The Ted Cruz era is nigh
Why the smarmiest man in Washington is about to have his moment
I have a warning for you: Ted Cruz's moment is coming.
You may find this news exciting, or terrifying. But it's coming. Cruz may be the only Republican presidential candidate who in the course of this primary hasn't made any egregious mistakes, underperformed atrociously, or revealed themselves to be not what their supporters had hoped. He's raised more money than anyone except Jeb Bush, and if Donald Trump and Ben Carson flame out the way most people expect them to — not a sure thing by any means, but a better-than-even chance — Cruz could pick up much of their support. So it's not too early to take a good hard look at Cruz's strengths and weaknesses.
Cruz was declared by most of those keeping score to be one of the winners of Tuesday night's fourth Republican debate, and it isn't surprising, since he was a champion debater in college. Not that college debate is much like the joint appearances presidential candidates make, but Cruz is the smoothest talker in the bunch, with seldom a note of hesitation or uncertainty; everything he says comes out in well-organized paragraphs, with his talking points woven in exactly where he wants them.
And when it comes to talking points, no one has them down more firmly than Cruz. When he finds a joke or quip he likes, he sticks with it. For instance, among the things he said at the debate was that "There are more words in the IRS code than there are in the Bible — and not a one of them is as good." I've heard Cruz say this at least 10 or 15 times on television; I can't imagine how many times reporters following him around on the campaign trail have heard it. You will never hear Cruz tell a joke or use a statistic just once, or five or 10 times; I imagine him toting around piles of index cards on which he has every bon mot written out for easy access and memorization.
In an era when the defining political conflict is between the Republican establishment and the party's insurgents, Cruz has made himself the foremost champion of the insurgents, the one who takes the most uncompromising position on the value of compromise, and the one who's always eager to go one step farther in the noble yet doomed fight against Barack Obama, whether it's shutting down the government or defaulting on the debt. Ask Cruz to list his accomplishments in the three years he's been a senator, and he'll tell you about all the times he "stood up" to Obama and his own party, every one a crusade that ended in failure.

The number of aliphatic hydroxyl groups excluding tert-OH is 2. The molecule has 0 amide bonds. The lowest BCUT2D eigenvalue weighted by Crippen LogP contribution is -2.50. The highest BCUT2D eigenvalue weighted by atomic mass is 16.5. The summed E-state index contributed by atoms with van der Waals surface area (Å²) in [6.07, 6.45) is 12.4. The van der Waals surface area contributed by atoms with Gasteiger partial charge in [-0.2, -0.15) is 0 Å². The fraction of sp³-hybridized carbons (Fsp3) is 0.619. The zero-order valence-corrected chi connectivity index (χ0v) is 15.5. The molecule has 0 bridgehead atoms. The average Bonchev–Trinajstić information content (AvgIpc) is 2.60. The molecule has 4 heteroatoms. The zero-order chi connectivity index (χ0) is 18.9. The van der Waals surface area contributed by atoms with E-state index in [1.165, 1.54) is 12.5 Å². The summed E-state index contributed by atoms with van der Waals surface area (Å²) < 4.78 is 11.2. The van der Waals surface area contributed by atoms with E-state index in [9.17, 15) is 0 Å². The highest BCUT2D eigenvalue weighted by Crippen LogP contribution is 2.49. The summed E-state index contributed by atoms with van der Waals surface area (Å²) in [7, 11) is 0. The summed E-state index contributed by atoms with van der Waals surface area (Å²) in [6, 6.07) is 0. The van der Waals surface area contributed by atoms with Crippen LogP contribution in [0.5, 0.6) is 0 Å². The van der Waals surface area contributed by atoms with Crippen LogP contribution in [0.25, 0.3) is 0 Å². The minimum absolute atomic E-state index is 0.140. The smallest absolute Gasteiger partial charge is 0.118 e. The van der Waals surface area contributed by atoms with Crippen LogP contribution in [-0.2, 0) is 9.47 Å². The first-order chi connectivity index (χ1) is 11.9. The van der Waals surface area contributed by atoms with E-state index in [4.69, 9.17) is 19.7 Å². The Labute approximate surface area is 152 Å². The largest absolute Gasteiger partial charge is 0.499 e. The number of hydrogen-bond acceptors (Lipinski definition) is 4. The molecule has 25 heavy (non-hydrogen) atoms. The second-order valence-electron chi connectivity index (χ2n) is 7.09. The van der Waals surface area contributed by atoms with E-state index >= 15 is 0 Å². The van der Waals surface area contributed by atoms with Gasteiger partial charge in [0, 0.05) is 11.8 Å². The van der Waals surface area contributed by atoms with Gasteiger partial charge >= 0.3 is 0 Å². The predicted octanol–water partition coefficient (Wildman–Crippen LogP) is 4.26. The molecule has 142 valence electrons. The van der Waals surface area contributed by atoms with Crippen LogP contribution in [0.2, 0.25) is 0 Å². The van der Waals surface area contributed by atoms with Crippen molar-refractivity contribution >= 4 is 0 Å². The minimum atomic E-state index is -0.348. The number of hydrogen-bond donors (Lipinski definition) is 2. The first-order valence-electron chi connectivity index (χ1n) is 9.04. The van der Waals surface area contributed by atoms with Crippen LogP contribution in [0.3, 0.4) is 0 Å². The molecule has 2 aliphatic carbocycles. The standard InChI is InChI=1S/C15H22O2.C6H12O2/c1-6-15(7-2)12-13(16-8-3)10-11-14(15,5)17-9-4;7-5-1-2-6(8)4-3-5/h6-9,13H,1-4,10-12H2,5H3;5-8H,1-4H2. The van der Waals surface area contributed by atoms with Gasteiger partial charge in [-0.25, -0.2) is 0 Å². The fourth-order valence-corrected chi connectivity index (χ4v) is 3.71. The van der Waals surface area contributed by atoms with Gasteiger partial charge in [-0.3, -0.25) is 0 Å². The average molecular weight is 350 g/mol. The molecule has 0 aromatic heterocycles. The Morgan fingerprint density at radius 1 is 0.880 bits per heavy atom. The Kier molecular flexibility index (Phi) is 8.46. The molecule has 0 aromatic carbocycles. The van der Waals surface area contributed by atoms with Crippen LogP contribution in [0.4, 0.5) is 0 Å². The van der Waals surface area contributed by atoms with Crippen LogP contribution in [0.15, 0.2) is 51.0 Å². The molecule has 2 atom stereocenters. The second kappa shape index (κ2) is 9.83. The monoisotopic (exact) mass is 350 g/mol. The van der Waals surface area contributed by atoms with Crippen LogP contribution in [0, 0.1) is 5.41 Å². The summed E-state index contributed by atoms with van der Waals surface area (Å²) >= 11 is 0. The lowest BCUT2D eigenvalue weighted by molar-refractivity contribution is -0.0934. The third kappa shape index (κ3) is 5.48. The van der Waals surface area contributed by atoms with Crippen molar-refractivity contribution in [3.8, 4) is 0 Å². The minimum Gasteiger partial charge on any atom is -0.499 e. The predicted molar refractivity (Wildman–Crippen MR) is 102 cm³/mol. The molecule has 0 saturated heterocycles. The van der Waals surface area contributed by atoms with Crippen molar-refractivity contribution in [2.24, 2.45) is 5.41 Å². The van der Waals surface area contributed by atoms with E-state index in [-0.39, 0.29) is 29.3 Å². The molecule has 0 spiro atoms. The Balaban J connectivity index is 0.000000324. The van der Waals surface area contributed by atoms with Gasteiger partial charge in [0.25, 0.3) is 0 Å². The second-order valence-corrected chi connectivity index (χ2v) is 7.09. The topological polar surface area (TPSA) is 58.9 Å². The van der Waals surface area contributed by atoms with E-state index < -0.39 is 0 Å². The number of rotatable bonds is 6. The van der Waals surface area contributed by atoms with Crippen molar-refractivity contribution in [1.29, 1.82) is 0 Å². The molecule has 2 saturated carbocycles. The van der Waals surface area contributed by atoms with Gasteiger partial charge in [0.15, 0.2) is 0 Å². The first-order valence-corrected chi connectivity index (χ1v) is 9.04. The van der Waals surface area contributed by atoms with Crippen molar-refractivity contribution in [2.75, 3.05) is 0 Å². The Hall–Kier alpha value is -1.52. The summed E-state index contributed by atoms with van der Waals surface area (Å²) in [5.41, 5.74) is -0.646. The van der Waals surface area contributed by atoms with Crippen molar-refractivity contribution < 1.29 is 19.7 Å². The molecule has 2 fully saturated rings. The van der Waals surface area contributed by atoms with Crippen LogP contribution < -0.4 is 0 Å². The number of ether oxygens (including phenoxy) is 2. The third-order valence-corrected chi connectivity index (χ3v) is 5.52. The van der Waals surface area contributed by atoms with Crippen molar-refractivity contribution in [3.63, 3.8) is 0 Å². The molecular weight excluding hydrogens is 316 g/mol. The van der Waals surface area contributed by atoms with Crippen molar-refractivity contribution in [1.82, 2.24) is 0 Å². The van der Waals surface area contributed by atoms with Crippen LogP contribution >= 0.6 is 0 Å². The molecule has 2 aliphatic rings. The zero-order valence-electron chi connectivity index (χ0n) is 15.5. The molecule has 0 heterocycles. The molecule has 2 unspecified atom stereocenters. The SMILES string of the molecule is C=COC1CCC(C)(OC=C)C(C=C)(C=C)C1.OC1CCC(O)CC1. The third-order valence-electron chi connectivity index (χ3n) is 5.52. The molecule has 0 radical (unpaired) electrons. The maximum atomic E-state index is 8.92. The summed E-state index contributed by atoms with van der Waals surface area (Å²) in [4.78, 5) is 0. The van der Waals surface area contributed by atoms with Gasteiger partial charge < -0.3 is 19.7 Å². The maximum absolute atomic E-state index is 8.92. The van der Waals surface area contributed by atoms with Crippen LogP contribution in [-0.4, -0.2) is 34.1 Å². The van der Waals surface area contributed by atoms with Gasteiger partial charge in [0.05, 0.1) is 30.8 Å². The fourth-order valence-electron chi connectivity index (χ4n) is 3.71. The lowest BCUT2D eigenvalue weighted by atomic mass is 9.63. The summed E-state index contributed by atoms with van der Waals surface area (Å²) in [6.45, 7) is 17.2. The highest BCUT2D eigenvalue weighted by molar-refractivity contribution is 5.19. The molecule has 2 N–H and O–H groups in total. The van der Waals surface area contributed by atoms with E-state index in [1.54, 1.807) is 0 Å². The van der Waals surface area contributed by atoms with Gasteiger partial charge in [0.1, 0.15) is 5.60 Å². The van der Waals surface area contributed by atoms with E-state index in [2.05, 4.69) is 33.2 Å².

Which is just fine with the Tea Party, because for them, the fight is the whole point. The measure of a politician isn't what he has actually achieved, but the degree of contempt he has for the GOP leadership. And nobody has been more contemptuous than Cruz.
Which has something to do with why he is so universally disliked in Washington by members of both parties. It isn't just that he makes life difficult for others, but also that he's kind of a jerk about it. Which leads me to a necessary confession: I find Cruz utterly repellent, on a real gut level, and most of the liberals I know feel the same way.
That's no basis on which to make rational political judgments, but it is what it is. There's a self-satisfied smarminess about Cruz that is just inescapable. His manner is always exactly the same, the varieties of human emotion distilled down to a smirk and a sneer. He's about as charming as the lawyer who sues the school district because his kid got a 99 instead of 100 on a geography quiz.
That's all subjective, of course. I'm sure the conservatives who regard Cruz as a hero of the Tea Party find him to be a perfectly pleasant fellow, in addition to sharing their values and being plenty smart (which he is, even if his grasp of policy never seems to go deeper than an inch, however well-polished that inch might be).
In any case, at a time when one candidate after another is demonstrating their weaknesses, the idea of Cruz being the Republican nominee has gone from ridiculous to plausible. Since Jeb Bush proved himself to be such a dreadful candidate, reporters have been talking about how Marco Rubio is the most likely GOP nominee, though the voters haven't quite clued in yet. Trump and Carson are still clearly ahead of everyone else, but if their campaigns do eventually implode, the race really could come down to a contest between Cruz and Rubio. If that happens, it's at least possible that Cruz could wind up winning.
That's a lot of ifs. And if Cruz were the nominee, he'd lose by a margin to rival Barry Goldwater's. But chances are that we're going to be hearing a lot more from and about him in the next few months. If you can stand it.